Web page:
Plaintiff submitted the affidavit of Bryan Bilfield, a board-certified orthopedic surgeon, who opined that Oliva deviated from the applicable standard of care by failing to entertain a diagnosis of a pseudomonas infection secondary to Longtemps' puncture wound. According to Bilfield, it is well established in medical literature and clinical practice that a puncture wound through the rubber sole of a sneaker presents a high risk for pseudomonas infection. Notably, this was confirmed by Sarnow during his examination before trial. Indeed, as Bilfield noted, it was precisely this heightened risk for pseudomonas infection associated with puncture wounds involving rubber soled footwear that led Sarnow to suspect a possible pseudomonas infection and order an MRI during his first examination of Longtemps — just one day after he was last seen by Oliva (see Dugan v Troy Pediatrics, LLP, 105 A.D.3d 1188, 1192 [2013]). Viewing the evidence in a light most favorable to plaintiff, we find that Bilfield's affidavit was sufficient to demonstrate the existence of triable issues of fact as to whether Oliva departed from the applicable standard of care (see id.; Derusha v Sellig, 92 A.D.3d at 1194; Carter v Tana, 68 A.D.3d 1577, 1580 [2009]). Furthermore, while Bilfield's affidavit and attached report are succinct on the issue of proximate cause, they are based upon a review of the medical records and deposition transcripts and, in our view, provide a sufficient link between the alleged deviation and the required surgery (see Plourd v Sidoti, 69 A.D.3d 1038, 1039 [2010]; Carter v Tana, 68 A.D.3d at 1580; Bell v Ellis Hosp., 50 A.D.3d 1240, 1242 [2008]). Accordingly, Oliva's motion for summary judgment should have been denied.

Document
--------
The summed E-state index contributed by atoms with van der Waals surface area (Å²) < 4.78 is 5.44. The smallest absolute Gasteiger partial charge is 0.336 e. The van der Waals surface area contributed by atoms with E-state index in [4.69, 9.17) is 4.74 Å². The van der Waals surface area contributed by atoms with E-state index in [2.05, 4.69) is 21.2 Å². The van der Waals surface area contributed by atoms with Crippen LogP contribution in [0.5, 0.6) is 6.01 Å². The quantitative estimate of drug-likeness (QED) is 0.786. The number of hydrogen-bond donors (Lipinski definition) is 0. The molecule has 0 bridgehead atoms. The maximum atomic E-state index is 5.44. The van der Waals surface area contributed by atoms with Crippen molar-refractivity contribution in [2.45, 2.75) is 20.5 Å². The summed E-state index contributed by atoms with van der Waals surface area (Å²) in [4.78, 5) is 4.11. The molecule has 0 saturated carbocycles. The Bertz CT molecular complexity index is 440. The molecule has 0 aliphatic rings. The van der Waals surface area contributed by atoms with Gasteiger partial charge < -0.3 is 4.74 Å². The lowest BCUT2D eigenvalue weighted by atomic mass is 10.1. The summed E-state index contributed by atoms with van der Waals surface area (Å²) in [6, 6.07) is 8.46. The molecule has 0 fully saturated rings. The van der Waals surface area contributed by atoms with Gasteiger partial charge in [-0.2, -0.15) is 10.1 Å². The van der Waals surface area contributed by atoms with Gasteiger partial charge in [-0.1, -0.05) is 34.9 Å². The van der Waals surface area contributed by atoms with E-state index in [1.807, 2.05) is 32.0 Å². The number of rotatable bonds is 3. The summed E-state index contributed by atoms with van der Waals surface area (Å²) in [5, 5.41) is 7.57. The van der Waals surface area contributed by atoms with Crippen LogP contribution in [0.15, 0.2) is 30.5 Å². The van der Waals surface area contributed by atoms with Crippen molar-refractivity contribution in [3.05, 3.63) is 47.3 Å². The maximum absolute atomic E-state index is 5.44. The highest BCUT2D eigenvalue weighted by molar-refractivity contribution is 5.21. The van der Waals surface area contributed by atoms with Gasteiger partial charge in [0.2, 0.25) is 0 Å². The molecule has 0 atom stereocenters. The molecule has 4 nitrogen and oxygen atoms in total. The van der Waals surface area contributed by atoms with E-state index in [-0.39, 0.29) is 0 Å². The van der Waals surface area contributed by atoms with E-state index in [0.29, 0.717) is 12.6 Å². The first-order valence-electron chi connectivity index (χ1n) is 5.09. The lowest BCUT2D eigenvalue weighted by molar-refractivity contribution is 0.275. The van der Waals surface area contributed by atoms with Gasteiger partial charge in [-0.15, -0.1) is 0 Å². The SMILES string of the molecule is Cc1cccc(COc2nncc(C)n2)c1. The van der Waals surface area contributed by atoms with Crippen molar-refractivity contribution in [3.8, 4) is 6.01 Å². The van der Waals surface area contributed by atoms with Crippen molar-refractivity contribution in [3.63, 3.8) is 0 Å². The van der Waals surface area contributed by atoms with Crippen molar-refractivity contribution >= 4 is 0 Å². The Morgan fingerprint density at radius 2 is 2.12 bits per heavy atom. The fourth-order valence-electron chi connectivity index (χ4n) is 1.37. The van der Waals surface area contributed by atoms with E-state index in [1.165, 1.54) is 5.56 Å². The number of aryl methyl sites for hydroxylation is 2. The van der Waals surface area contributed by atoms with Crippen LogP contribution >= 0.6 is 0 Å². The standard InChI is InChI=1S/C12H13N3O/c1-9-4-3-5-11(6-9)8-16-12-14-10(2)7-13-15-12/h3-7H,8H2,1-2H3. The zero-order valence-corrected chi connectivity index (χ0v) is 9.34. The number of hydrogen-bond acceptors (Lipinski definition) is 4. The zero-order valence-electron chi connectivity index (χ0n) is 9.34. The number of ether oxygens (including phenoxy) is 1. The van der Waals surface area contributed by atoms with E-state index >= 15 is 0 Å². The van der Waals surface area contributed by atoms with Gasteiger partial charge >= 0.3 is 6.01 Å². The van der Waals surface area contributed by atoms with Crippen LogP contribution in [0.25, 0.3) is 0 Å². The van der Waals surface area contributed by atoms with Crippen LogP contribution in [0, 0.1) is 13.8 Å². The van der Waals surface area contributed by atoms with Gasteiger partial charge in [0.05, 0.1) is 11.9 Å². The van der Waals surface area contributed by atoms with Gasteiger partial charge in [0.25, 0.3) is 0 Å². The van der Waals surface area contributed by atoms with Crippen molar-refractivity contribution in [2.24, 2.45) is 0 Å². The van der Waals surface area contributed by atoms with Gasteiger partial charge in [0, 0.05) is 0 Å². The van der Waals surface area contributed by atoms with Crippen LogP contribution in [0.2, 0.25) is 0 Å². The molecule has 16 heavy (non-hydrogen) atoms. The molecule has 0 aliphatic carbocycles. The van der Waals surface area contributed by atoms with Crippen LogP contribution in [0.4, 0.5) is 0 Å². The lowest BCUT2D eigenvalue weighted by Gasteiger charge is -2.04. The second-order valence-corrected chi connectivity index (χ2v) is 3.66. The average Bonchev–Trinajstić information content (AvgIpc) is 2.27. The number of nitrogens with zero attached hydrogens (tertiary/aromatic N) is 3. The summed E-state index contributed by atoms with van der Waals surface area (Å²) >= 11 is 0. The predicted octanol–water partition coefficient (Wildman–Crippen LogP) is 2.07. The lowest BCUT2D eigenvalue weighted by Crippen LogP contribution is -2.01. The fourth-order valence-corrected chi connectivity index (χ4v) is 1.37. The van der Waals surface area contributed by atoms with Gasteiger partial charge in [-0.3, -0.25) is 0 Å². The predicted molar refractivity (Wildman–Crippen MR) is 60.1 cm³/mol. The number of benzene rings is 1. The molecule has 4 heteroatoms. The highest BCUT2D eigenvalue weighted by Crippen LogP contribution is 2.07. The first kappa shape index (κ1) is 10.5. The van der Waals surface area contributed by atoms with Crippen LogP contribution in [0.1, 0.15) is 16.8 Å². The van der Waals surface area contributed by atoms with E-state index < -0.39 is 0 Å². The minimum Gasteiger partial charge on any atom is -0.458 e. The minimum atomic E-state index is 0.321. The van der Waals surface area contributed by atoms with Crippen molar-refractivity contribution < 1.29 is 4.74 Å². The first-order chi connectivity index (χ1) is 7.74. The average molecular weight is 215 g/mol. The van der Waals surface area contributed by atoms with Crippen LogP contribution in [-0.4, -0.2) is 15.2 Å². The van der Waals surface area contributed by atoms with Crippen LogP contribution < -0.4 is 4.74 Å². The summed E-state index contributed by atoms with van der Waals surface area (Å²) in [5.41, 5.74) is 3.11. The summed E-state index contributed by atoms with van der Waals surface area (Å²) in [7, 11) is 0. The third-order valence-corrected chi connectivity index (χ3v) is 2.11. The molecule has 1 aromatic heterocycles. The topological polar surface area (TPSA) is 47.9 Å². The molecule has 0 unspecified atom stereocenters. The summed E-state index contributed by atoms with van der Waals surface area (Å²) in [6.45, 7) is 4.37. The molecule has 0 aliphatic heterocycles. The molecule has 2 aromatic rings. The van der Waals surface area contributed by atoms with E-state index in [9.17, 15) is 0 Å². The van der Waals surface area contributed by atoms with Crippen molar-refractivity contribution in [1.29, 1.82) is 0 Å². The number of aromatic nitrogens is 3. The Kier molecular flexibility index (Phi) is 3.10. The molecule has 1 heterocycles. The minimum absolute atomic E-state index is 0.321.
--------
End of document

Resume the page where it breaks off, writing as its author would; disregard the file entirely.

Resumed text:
We reach a different conclusion with respect to Sarnow's motion. "General, conclusory allegations of medical malpractice, based on speculation or unsupported by competent evidence, are insufficient to meet plaintiff's burden and defeat summary judgment" (Chase v Cayuga Med. Ctr. at Ithaca, 2 A.D.3d 990, 990-991 [2003] [citation omitted]; accord Caulkins v Vicinanzo, 71 A.D.3d 1224, 1226 [2010]; see Alvarez v Prospect Hosp., 68 N.Y.2d 320, 325 [1986]). In response to the motion, plaintiff submitted the redacted affirmation of a physician who is board certified in foot and ankle surgery. He averred that the MRI results necessitated that plaintiff be admitted to a hospital on an emergency basis for intravenous antibiotics or, alternatively, that an emergency referral be made to determine whether plaintiff could begin receiving intravenous treatment through an infusion center, and that the failure to do so constituted a departure from the acceptable standards of care. However, we find no evidentiary support for the expert's conclusory statement that the infection worsened from the time of the MRI results revealing the osteomyelitis to the time surgery was performed. Moreover, the expert failed to explain how an emergency hospital admission or referral for intravenous antibiotics would have produced a different result for Longtemps, or what that different result would have been, and thus any claim that Longtemps' condition would have improved had he received intravenous ...